We discriminate two lights with different wavelengths by comparing the pattern of cones absorptions generated by the lights. The separation in the pattern of cone response depends, in turn, on the photon noise in the absorptions.

This script calculates the cone absorptions for lights at different mean luminance levels. The graph shows how the absorption data generated by the two wavelengths become better separated, as the mean illumination level grows.

This script also shows some of the details of how to create the properties of a human cone sensor array.

Copyright ImagEval, LLC 2011



Create a sample human optics and cone mosaic sensor

Standard optics and human retina simulations can be created this way. You can also change the parameters from the standard, say for simulating the periphery or for simulating people with biological variability.

% Human optics
oi = oiCreate('human');

% Create a typical cone mosaic and show a little picture
cSensor = sensorCreate('human');

Compute cone absorption as a function of mean signal level

We will image uniform fields of monochrome light on a human sensor. Then get the photon absorptions in a 100 ms flash. THen we plot the absorptions as a 3D graph in the next cell.

% These are the two wavelengths and the list of scene luminance levels
wSamples = [520  530];
nWave = length(wSamples);
luminance = [10 50 200];
nLevels = length(luminance);
sceneSize = 128;

% We will extract the cone absorptions for plotting into these variables
L = cell(1,length(wSamples));
M = cell(1,length(wSamples));
S = cell(1,length(wSamples));
% The sensor color filters are black (K, a blank spot), L, M and S
% The default human sensor is 0,6,3,1 for K,L,M,S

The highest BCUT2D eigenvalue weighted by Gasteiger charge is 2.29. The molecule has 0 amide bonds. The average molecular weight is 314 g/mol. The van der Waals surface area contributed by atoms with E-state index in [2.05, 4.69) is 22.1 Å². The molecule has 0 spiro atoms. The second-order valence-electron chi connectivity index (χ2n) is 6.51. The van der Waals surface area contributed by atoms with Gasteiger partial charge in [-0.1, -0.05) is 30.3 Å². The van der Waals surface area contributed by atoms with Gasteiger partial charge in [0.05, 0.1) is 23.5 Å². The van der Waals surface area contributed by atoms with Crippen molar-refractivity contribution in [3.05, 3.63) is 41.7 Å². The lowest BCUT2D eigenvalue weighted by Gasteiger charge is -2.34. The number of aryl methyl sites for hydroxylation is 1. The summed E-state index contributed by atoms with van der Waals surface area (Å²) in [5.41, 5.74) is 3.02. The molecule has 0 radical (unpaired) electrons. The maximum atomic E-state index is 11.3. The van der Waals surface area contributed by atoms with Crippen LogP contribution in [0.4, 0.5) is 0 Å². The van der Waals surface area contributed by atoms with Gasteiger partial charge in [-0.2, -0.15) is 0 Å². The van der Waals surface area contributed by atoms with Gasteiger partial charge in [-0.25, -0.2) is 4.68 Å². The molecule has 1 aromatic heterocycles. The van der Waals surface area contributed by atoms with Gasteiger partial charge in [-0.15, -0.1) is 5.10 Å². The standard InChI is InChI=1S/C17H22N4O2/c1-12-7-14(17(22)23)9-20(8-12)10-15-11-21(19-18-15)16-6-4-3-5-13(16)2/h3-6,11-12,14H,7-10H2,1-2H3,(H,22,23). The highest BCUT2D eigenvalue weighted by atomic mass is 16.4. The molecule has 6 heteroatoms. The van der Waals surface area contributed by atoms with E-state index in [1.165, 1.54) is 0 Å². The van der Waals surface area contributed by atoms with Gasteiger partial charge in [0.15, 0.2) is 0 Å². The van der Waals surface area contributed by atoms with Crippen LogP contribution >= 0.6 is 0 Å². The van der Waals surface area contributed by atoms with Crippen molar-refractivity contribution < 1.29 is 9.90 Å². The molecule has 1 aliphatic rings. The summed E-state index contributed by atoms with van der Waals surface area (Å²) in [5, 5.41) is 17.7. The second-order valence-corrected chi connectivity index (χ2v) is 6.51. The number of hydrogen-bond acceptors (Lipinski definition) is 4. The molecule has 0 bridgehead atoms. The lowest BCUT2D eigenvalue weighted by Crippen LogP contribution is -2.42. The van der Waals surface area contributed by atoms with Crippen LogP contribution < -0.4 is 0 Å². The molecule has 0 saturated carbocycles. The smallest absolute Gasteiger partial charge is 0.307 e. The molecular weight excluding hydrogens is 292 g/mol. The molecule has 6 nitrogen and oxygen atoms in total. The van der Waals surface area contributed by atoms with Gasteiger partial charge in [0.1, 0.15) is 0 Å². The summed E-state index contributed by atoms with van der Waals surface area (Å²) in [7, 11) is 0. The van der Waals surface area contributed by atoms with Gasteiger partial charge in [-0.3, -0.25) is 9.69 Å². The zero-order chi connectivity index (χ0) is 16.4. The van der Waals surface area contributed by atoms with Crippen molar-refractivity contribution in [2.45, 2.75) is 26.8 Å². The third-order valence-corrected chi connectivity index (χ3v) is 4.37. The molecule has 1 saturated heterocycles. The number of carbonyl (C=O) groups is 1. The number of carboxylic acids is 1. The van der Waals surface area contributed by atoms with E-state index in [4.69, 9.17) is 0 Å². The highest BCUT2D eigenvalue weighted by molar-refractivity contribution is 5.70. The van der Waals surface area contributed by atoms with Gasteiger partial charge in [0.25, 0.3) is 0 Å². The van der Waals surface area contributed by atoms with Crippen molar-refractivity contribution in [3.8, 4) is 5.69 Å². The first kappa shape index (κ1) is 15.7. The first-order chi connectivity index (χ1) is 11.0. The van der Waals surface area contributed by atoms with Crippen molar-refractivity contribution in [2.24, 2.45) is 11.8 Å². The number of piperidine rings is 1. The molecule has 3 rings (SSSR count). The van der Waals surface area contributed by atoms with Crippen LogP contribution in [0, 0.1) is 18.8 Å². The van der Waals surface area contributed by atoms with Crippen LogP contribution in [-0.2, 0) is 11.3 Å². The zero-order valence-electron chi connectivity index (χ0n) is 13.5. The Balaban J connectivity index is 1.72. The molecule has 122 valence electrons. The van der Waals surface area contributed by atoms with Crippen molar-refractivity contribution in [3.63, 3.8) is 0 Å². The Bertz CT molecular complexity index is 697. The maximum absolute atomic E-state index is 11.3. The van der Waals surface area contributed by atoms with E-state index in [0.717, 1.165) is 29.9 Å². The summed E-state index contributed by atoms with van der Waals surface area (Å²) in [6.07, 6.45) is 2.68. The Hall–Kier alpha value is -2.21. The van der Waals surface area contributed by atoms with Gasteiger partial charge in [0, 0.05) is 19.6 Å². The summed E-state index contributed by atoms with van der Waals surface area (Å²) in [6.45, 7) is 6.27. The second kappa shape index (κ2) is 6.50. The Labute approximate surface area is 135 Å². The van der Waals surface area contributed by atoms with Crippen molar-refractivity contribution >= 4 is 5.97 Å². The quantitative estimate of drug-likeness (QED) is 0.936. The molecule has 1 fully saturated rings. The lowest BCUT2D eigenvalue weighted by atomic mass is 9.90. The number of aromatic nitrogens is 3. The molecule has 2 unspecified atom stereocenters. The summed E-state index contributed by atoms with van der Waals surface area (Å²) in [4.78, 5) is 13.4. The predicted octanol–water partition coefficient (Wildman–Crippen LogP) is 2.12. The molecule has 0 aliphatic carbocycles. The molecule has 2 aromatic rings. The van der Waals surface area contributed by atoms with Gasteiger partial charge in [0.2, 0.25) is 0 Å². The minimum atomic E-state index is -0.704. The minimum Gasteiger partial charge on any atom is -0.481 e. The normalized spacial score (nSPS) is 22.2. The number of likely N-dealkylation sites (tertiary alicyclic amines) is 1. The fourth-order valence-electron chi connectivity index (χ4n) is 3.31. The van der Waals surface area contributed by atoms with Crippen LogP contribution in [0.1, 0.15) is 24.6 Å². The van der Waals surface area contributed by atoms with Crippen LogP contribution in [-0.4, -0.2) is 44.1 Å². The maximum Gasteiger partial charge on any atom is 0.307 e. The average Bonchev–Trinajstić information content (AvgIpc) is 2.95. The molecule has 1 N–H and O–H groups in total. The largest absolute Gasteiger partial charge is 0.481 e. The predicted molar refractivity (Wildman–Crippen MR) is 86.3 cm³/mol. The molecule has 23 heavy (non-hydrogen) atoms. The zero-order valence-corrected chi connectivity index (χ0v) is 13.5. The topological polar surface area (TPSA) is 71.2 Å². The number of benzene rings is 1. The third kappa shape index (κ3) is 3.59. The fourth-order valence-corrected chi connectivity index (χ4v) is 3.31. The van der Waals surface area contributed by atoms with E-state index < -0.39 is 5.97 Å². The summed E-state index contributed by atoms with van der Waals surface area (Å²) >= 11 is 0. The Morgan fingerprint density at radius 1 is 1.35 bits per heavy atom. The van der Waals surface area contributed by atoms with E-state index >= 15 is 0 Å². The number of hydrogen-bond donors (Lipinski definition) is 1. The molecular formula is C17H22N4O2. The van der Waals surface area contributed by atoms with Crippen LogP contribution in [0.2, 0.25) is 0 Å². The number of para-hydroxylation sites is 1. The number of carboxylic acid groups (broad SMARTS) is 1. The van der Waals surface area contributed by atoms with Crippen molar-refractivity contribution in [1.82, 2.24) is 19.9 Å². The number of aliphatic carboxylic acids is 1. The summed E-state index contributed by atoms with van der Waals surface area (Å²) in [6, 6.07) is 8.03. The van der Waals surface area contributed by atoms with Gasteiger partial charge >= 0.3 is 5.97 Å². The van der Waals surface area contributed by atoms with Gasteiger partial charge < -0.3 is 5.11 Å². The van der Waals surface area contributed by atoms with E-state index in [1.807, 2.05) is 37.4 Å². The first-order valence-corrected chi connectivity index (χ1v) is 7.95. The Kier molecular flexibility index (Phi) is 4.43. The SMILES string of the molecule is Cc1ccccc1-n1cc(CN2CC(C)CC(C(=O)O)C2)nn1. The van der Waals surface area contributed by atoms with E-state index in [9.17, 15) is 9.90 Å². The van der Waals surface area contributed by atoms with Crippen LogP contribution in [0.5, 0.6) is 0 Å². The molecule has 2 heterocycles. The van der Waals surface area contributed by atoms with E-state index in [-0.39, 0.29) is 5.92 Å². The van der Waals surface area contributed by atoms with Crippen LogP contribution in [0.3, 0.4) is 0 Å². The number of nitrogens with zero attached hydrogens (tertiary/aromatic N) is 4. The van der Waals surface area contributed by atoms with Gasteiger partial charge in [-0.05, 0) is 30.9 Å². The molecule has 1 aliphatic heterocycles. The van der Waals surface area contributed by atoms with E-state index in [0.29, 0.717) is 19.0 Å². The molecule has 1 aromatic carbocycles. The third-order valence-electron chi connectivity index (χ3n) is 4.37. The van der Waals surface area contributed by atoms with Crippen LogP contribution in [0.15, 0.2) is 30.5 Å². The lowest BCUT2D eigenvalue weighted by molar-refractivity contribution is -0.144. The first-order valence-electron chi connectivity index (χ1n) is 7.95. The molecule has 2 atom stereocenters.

slot = [2 3 4];   % L,M,S positions in the sensor

% Make a series of scenes at different wavelengths and peak readiances.
% Then, compute the sensor response.
scene  = cell(1,nWave);
sensor = cell(1,nWave);

for rr = 1:nLevels
    for ww=1:length(wSamples)

        % Create a monochromatic scene and set the radiance
        % The wavelength is specified in wSamples.
        scene{ww} = sceneCreate('uniform monochromatic',wSamples(ww),sceneSize);
        % scene{ww} = sceneSet(scene{ww},'peak photon radiance',peakRadiance(rr));
        scene{ww} = sceneAdjustLuminance(scene{ww},luminance(rr));

        % Compute the spectral irradiance at the retina
        oi = oiCompute(scene{ww},oi);

        % Create a human sensor that will integrate for 100 ms
        sensor{ww} = sensorCreate('human');
        sensor{ww} = sensorSet(sensor{ww},'exposure time',0.10);

        % Compute the sensor absorptions
        sensor{ww} = sensorCompute(sensor{ww},oi);
        sensor{ww} = sensorSet(sensor{ww},'name',sprintf('wave %.0f',wSamples(ww)));

        % If you want to have a look at the image, run this line.
        % vcAddAndSelectObject(sensor{ww}); sensorWindow;

    for ww=1:length(wSamples)
        L{ww} = sensorGet(sensor{ww},'electrons',slot(1));
        M{ww} = sensorGet(sensor{ww},'electrons',slot(2));
        S{ww} = sensorGet(sensor{ww},'electrons',slot(3));

        % For simplicity in plotting, make the absorptions same length
        n = min(100,length(L{ww}));
        S{ww} = S{ww}(1:n); M{ww} = M{ww}(1:n); L{ww} = L{ww}(1:n);

    % Plot the absorptions
    sym = {'b.','g.','r.'};
    az = 65.5; el = 30;
    for ww=1:length(wSamples)
        title(sprintf('Luminance (cd/m^2): %.0f',luminance(rr)));
        s = mod(ww,length(sym))+1;
        view([az el])
        hold on
    xlabel('L-absorptions'); ylabel('M-Absorptions');
    zlabel('S-absorptions'); axis square; grid on